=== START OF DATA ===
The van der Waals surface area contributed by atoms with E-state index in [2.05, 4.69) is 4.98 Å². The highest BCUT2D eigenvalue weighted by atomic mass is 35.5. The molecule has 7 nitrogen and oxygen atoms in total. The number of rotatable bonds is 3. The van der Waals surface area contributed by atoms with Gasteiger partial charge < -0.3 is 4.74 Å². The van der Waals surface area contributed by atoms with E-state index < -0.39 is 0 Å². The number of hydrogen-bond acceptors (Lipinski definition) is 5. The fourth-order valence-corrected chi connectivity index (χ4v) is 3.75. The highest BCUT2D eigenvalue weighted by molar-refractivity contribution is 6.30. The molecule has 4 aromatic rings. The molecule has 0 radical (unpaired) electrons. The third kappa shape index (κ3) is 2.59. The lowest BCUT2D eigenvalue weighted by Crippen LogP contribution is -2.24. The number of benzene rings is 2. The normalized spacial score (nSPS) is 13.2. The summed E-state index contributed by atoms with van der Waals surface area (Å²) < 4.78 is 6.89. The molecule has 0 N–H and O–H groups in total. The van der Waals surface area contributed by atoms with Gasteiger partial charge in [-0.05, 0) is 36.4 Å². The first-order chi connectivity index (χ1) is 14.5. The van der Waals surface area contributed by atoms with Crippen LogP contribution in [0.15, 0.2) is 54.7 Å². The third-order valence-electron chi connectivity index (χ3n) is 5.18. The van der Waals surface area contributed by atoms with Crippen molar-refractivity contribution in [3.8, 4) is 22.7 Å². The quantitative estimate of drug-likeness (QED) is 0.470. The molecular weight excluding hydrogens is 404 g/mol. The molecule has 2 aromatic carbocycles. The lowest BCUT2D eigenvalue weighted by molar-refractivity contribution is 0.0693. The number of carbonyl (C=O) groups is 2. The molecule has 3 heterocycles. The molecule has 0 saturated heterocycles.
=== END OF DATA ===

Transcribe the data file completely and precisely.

The van der Waals surface area contributed by atoms with E-state index in [2.05, 4.69) is 4.98 Å². The highest BCUT2D eigenvalue weighted by atomic mass is 35.5. The molecule has 7 nitrogen and oxygen atoms in total. The number of rotatable bonds is 3. The van der Waals surface area contributed by atoms with Gasteiger partial charge < -0.3 is 4.74 Å². The van der Waals surface area contributed by atoms with E-state index < -0.39 is 0 Å². The number of hydrogen-bond acceptors (Lipinski definition) is 5. The fourth-order valence-corrected chi connectivity index (χ4v) is 3.75. The highest BCUT2D eigenvalue weighted by molar-refractivity contribution is 6.30. The molecule has 4 aromatic rings. The molecule has 0 radical (unpaired) electrons. The third kappa shape index (κ3) is 2.59. The lowest BCUT2D eigenvalue weighted by Crippen LogP contribution is -2.24. The number of benzene rings is 2. The normalized spacial score (nSPS) is 13.2. The summed E-state index contributed by atoms with van der Waals surface area (Å²) < 4.78 is 6.89. The molecule has 0 N–H and O–H groups in total. The van der Waals surface area contributed by atoms with Gasteiger partial charge in [-0.05, 0) is 36.4 Å². The first-order chi connectivity index (χ1) is 14.5. The van der Waals surface area contributed by atoms with Crippen LogP contribution in [0.15, 0.2) is 54.7 Å². The third-order valence-electron chi connectivity index (χ3n) is 5.18. The van der Waals surface area contributed by atoms with Crippen molar-refractivity contribution in [3.8, 4) is 22.7 Å². The quantitative estimate of drug-likeness (QED) is 0.470. The molecular weight excluding hydrogens is 404 g/mol. The molecule has 2 aromatic carbocycles. The lowest BCUT2D eigenvalue weighted by molar-refractivity contribution is 0.0693. The number of carbonyl (C=O) groups is 2. The molecule has 3 heterocycles. The molecule has 0 saturated heterocycles.